What I don't feel are the grief and (honestly) terror that I've experienced throughout my life. Granted, because of the pandemic, I didn't have the opportunity to know many of the sisters who have passed at Nazareth. I honor their losses and the pain that endures. Still, each funeral and burial has offered me the unique opportunity to know and be with sisters in the next phase of their lives. Through them, I have learned the beauty in living, and in dying.
Sisters gather for the burial of Gracy Mary Whittaker, a Sister of Charity of Nazareth who elected to have a green burial. (Courtesy of Sisters of Charity of Nazareth)
I have come to appreciate the weaving of a universe that creates us from ashes — even stardust! — and returns us to this state. What a transformative way for us to live our relationship with nature and the Divine. I've found that some of the most beautiful burials for me have been green burials, in which sisters elect to not be embalmed or rested in a casket, but instead wrapped in a shroud and buried, allowing the shrouds and their bodies to more naturally break down. Through dying, we can all breathe new life into the ecosystem that sustains us.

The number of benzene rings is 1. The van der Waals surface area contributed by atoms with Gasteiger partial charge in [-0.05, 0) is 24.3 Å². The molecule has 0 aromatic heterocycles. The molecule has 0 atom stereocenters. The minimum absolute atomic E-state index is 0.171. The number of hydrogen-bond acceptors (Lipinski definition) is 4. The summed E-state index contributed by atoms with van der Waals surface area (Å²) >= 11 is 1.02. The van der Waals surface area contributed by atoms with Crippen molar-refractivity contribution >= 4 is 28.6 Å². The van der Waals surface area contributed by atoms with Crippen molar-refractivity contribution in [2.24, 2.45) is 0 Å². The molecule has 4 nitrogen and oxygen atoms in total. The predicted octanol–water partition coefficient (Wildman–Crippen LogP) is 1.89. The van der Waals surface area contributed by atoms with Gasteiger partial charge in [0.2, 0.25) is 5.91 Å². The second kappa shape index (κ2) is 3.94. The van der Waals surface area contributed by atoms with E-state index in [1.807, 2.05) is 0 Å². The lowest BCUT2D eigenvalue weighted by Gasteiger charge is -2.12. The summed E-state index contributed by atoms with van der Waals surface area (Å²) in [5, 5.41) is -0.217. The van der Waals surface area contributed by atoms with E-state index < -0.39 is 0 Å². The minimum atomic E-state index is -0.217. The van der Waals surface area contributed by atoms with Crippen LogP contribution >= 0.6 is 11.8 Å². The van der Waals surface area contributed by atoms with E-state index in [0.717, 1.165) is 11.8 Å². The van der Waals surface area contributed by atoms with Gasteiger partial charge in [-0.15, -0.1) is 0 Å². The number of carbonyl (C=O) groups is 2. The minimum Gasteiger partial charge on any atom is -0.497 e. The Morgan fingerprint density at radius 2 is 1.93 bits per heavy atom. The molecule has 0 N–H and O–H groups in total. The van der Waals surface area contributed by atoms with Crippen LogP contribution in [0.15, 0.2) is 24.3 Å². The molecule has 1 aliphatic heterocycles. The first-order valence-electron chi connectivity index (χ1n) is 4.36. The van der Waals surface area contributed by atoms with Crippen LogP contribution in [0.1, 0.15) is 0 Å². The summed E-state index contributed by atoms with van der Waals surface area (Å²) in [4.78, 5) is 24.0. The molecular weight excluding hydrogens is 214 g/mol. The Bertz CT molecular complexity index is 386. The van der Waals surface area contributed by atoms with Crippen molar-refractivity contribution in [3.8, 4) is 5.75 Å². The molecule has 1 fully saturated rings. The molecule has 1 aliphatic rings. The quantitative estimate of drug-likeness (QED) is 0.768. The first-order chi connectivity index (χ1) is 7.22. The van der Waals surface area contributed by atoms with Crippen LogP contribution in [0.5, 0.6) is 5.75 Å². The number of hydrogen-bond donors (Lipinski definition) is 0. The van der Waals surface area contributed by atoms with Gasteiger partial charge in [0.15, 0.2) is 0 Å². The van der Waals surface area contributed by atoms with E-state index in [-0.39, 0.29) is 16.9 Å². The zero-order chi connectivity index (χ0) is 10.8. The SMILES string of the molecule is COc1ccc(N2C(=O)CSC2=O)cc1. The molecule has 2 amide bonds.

As I have come to appreciate the magnitude of the physical reunification of body and land, I have leaned into the connection to soul and divinity. While many regard death as the ultimate separation of body and soul, I've come to see it as a reunion to a different kind of soul – the soul of community, of Divine love, of creation. 'Soul' and 'soil' are only separated by one letter, after all, and I really believe that our body reconnecting with the land is a sort of grounding into the Divine; into the lifeblood of the universe. The sisters have helped me to see death as a transition, which can be scary, but is a journey of its own.
I won't pretend to know what comes after death, or even pretend to know what I think comes after death. I'm still developing my working theories on that. For now, I am content with the understanding that death isn't always something to be afraid of. I've found peace alongside a community of women devoted to each other and their faith. For this, I will always be grateful.